The inverse association between cancer and Alzheimers disease: comparing spurious and causal explanations to illuminate the causes of Alzheimers disease
Location(s): United States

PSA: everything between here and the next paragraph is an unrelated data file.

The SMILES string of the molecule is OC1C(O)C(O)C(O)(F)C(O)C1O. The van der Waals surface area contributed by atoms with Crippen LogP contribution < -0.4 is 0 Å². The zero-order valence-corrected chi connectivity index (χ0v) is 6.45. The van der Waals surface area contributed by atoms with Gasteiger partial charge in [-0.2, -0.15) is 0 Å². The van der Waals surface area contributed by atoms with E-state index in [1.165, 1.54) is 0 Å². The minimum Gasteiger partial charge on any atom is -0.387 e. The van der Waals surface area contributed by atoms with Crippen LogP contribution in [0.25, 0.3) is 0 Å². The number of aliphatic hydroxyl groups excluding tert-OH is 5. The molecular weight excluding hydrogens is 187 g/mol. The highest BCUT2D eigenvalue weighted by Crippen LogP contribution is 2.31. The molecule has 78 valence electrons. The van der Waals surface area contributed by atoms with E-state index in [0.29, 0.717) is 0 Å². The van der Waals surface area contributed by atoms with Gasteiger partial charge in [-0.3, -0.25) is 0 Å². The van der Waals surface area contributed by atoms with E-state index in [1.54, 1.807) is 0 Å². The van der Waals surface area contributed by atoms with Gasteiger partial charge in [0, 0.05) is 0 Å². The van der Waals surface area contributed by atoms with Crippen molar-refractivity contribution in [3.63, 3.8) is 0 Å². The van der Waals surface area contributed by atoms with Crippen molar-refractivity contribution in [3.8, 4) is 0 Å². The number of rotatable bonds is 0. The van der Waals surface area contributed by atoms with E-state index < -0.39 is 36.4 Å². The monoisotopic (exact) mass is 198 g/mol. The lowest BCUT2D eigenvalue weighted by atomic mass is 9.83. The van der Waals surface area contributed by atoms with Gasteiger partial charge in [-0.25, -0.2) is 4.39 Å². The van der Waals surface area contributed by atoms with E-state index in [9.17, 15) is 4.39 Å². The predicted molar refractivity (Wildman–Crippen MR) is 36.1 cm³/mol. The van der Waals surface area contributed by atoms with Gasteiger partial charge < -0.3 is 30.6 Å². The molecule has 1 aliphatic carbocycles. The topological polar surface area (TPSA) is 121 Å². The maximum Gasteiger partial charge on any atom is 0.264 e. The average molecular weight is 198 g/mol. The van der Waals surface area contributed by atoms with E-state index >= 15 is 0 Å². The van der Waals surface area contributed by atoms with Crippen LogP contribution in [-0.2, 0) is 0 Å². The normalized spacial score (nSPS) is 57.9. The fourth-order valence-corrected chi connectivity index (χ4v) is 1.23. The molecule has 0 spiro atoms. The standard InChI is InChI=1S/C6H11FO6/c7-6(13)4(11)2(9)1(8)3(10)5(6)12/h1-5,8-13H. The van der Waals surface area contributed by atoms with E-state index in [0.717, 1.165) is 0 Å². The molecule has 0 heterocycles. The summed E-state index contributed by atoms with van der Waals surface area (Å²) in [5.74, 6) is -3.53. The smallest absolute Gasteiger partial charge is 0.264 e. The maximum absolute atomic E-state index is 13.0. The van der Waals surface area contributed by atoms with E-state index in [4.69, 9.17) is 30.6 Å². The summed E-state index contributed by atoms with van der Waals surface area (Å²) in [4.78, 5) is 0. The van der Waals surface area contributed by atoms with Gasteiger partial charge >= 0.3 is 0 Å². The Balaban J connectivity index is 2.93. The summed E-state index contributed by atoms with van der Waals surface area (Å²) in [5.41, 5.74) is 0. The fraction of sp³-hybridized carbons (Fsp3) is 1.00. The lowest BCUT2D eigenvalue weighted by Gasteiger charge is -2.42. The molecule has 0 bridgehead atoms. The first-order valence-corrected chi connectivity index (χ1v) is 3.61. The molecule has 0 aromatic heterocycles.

Several studies report an inverse comorbidity between cancer and Alzheimer’s Disease (AD). Incidence rates of AD are about 30% lower among cancer survivors than individuals with no history of cancer. Recent findings indicate that differential survival after cancer cannot fully explain this inverse association, and biological explanations are hypothesized. Neoplastic cell growth underlying cancer may be the flip side of the cellular process that contributes to neuronal death in AD; for example regulation of apoptosis, immune response, or DNA repair may account for the inverse comorbidity of cancer and AD. If the inverse association between cancer and AD arises from a common physiologic process, explaining this association could reveal novel insights into the pathophysiology of AD and highlight targets for preventive or therapeutic interventions. We propose to evaluate competing explanations for the inverse cancer-AD association : (1) diagnostic bias: individuals with a history of cancer are less likely to be diagnosed with AD; (2) competing risks: both conditions increase mortality, so occurrence of either reduces lifetime risk of the other; (3) survival bias: factors that improve survival of cancer patients are associated with lower AD risk, so cancer survivors are a biased sample of all cancer patients; (4) inverse common causes: cancer incidence is reduced by genetic or environmental factors which increase AD risk; (5) causality: physiologic or treatment responses to cancer reduce risk of AD. We will systematically evaluate these 5 alternative explanations for the inverse comorbidity of cancer and AD, with the aim of improving understanding of the biological events that initiate or maintain the Alzheimer’s cascade. We use longitudinal analyses of two large cohorts (the Health and Retirement Study [HRS] and the UK Biobank [UKB]), genetic quasi-experiments, and simulation models to evaluate the plausibility of competing explanations. In AIM 1, we evaluate the link between cancer and longitudinal rate of cognitive change in HRS and UKB. Only one prior study evaluated cancer and longitudinal cognitive change. We hypothesize that cognitive decline will be slower both before and after cancer diagnosis, even for non-life-threatening cancers, compared to people with no cancer diagnosis. In AIM 2, we test whether cancer shares genetic risk factors with AD or cognitive change. We construct polygenic cancer risk scores both using genome-wide data and using specific variants previously confirmed to influence cancer risk. We then assess whether these polygenic cancer risk scores predict lower risk of AD. We also examine the reverse, whether polygenic AD risk scores predict lower cancer risk. In AIM 3, we combine multiple sources of evidence on cancer type specific mortality rates, genetic correlations, and associations with AD to specify simulation models. In combination, these observations will demonstrate the most likely explanation for the inverse cancer-AD link. We leverage the apparently paradoxical inverse comorbidity of cancer and AD to gain new insights into the biological mechanisms underlying AD and point the way towards novel preventive and therapeutic strategies.